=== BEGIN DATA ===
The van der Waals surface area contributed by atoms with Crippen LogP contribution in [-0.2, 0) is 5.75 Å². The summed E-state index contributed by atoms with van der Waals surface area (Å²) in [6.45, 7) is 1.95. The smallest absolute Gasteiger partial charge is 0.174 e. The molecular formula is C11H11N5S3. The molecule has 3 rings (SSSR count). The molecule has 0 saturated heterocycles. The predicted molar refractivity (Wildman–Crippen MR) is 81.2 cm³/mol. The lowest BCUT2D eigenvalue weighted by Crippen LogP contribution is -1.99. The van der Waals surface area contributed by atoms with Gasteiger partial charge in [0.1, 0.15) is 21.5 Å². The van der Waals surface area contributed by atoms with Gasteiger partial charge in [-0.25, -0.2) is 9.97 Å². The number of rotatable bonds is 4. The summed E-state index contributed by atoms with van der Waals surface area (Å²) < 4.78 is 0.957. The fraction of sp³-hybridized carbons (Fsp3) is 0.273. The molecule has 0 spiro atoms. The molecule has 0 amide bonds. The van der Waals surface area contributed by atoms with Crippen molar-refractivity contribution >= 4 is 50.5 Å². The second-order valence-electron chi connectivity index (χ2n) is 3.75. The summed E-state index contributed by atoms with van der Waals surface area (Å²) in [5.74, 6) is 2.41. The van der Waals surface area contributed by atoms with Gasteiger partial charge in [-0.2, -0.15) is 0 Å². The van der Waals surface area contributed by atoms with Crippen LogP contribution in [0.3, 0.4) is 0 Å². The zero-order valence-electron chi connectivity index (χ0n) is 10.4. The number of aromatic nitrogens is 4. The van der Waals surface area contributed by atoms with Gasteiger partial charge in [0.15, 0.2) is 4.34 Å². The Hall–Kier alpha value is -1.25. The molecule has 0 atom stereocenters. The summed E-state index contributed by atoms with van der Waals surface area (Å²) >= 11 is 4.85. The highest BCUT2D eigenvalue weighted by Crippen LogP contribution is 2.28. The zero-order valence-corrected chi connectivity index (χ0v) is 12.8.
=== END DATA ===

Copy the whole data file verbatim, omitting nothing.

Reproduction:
The van der Waals surface area contributed by atoms with Crippen LogP contribution in [-0.2, 0) is 5.75 Å². The summed E-state index contributed by atoms with van der Waals surface area (Å²) in [6.45, 7) is 1.95. The smallest absolute Gasteiger partial charge is 0.174 e. The molecular formula is C11H11N5S3. The molecule has 3 rings (SSSR count). The molecule has 0 saturated heterocycles. The predicted molar refractivity (Wildman–Crippen MR) is 81.2 cm³/mol. The lowest BCUT2D eigenvalue weighted by Crippen LogP contribution is -1.99. The van der Waals surface area contributed by atoms with Gasteiger partial charge in [0.1, 0.15) is 21.5 Å². The van der Waals surface area contributed by atoms with Gasteiger partial charge in [-0.25, -0.2) is 9.97 Å². The number of rotatable bonds is 4. The summed E-state index contributed by atoms with van der Waals surface area (Å²) < 4.78 is 0.957. The fraction of sp³-hybridized carbons (Fsp3) is 0.273. The molecule has 0 spiro atoms. The molecule has 0 amide bonds. The van der Waals surface area contributed by atoms with Crippen molar-refractivity contribution >= 4 is 50.5 Å². The second-order valence-electron chi connectivity index (χ2n) is 3.75. The summed E-state index contributed by atoms with van der Waals surface area (Å²) in [5.74, 6) is 2.41. The van der Waals surface area contributed by atoms with Gasteiger partial charge in [-0.2, -0.15) is 0 Å². The van der Waals surface area contributed by atoms with Crippen LogP contribution in [0.3, 0.4) is 0 Å². The zero-order valence-electron chi connectivity index (χ0n) is 10.4. The number of aromatic nitrogens is 4. The van der Waals surface area contributed by atoms with Gasteiger partial charge in [0.15, 0.2) is 4.34 Å². The Hall–Kier alpha value is -1.25. The molecule has 0 atom stereocenters. The summed E-state index contributed by atoms with van der Waals surface area (Å²) >= 11 is 4.85. The highest BCUT2D eigenvalue weighted by Crippen LogP contribution is 2.28. The zero-order valence-corrected chi connectivity index (χ0v) is 12.8.